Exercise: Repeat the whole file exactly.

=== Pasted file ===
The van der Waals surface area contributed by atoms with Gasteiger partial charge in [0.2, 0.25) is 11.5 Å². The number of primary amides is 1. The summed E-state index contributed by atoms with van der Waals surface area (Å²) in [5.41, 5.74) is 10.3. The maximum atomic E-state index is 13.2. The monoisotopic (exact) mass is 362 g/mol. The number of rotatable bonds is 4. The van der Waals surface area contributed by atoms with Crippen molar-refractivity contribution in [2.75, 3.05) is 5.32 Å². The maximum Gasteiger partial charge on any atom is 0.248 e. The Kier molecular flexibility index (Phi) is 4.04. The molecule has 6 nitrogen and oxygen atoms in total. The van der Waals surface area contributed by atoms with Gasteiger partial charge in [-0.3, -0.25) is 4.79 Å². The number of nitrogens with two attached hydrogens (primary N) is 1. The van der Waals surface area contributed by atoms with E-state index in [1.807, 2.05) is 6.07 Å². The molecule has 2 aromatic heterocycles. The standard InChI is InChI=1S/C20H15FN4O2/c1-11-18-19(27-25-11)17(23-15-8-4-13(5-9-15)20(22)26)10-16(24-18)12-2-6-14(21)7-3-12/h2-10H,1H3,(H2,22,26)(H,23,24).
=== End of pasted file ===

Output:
The van der Waals surface area contributed by atoms with Gasteiger partial charge in [0.2, 0.25) is 11.5 Å². The number of primary amides is 1. The summed E-state index contributed by atoms with van der Waals surface area (Å²) in [5.41, 5.74) is 10.3. The maximum atomic E-state index is 13.2. The monoisotopic (exact) mass is 362 g/mol. The number of rotatable bonds is 4. The van der Waals surface area contributed by atoms with Crippen molar-refractivity contribution in [2.75, 3.05) is 5.32 Å². The maximum Gasteiger partial charge on any atom is 0.248 e. The Kier molecular flexibility index (Phi) is 4.04. The molecule has 6 nitrogen and oxygen atoms in total. The van der Waals surface area contributed by atoms with Gasteiger partial charge in [-0.3, -0.25) is 4.79 Å². The number of nitrogens with two attached hydrogens (primary N) is 1. The van der Waals surface area contributed by atoms with E-state index in [1.807, 2.05) is 6.07 Å². The molecule has 2 aromatic heterocycles. The standard InChI is InChI=1S/C20H15FN4O2/c1-11-18-19(27-25-11)17(23-15-8-4-13(5-9-15)20(22)26)10-16(24-18)12-2-6-14(21)7-3-12/h2-10H,1H3,(H2,22,26)(H,23,24).